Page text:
And you don’t need to be a master of canine psychology to help your dog. You can do this yourself, at home, with just a small amount of training and guidance.

I’ve done it, and I’ve taught many other dog owners around the world to do it too.

After my partner moved out, my dog couldn’t stay at home alone. He once ran away when I was at work, and he destroyed my kitchen door. I was completely lost and heartbroken for my dog. Rosee helped me through the hard time a lot. Not only did she teach me how to train my dog with separation anxiety, but she also taught me to read my dog’s body language. After weeks of training my dog settled down and is now able to stay at home alone, even when I’m at work. I’ve never been closer to him.

–Lara Catherine Black

Every dog can overcome the anxiety of staying alone — with patience, love and professional guidance. Rosee can lead you and your dog through this process, with all her expertise and heart.

–Isabella, Stefan, and Loui

Here’s how it works…

As a responsible dog owner, you expect to train your dog to do certain things. We all know about toilet training and leash training, but most dog owners have never learned how to help a dog with anxiety!

So before we start the process of desensitization training for your dog, we begin with owner training for you — so that you’re able to interpret and understand your dog’s emotions and behaviors, and provide them with the care and support they need to feel safe.

Once you’re ready to train your dog to stay calm in your absence, I take a “baby steps” approach that is backed by scientific evidence.

My motto: The smaller the baby steps, the faster the progress.

And this is one area of dog training that actually works BETTER when done online. When it comes to separation anxiety and isolation distress, studies show that virtual training is more effective than in-person training. (It makes perfect sense, because the online option doesn’t involve any new people entering your dog’s environment — so there’s no extra disruption and no new anxiety triggers for them to deal with.)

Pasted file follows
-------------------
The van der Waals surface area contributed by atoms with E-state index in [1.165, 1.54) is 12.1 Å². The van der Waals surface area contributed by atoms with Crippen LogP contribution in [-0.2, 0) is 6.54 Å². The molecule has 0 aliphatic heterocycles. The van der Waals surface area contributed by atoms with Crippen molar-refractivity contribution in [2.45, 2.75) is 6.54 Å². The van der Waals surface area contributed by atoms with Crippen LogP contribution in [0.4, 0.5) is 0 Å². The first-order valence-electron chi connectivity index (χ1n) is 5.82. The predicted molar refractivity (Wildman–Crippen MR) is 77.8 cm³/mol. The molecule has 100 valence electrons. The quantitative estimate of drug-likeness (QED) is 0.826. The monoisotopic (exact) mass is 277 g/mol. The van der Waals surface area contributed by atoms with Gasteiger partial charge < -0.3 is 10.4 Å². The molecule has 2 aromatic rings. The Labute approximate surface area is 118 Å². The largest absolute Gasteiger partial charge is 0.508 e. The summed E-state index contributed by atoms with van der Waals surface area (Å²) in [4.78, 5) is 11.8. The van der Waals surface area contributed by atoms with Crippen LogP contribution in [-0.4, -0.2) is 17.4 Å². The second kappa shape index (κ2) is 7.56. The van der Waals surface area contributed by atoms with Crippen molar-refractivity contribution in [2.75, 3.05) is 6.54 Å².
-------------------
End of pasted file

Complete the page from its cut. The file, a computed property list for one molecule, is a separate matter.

I learned all of this for the first time when I took in a dog who struggled with the demands of everyday life. Speedy was an ex-racing greyhound whose previous owner had taken him to the vet to be put to sleep. But the vet gave him to a rescue instead, thank goodness!

Most racing greyhounds come from a deprivation background. They’re kept in kennels or even cages piled up on one another, and they are often taken out only to train. So I knew Speedy had a hard life as a racing dog before we met, and I knew he might have been mistreated. But nothing could’ve prepared me for the level of fear and anxiety he demonstrated whenever I wasn’t around.

The first morning after Speedy and I met, I went to the bathroom and by the time I got back five minutes later, he was frantically trying to climb out of a window. He was wide-eyed with fear, panting with exertion, and the curtains were lying in tatters on the floor.

And it wasn’t a one-off occurrence. It didn’t get better as he settled into his new home with me and my other two dogs. If anything, it got a little worse every time Speedy had one of his panic attacks. He became fearful and destructive whenever I left the room.

I felt like a failure because I didn’t know how to help him. And when I searched for answers, I was overwhelmed and confused by all the conflicting information I found.

But I was determined to learn how to teach Speedy the skills he needed to be more relaxed in our human world. So I started researching canine behavior and separation anxiety… and quickly realised how much false information is out there. I was disappointed and bewildered by the morass of incorrect guidance available, and the scarcity of effective help for owners of fearful, anxious, or traumatized dogs.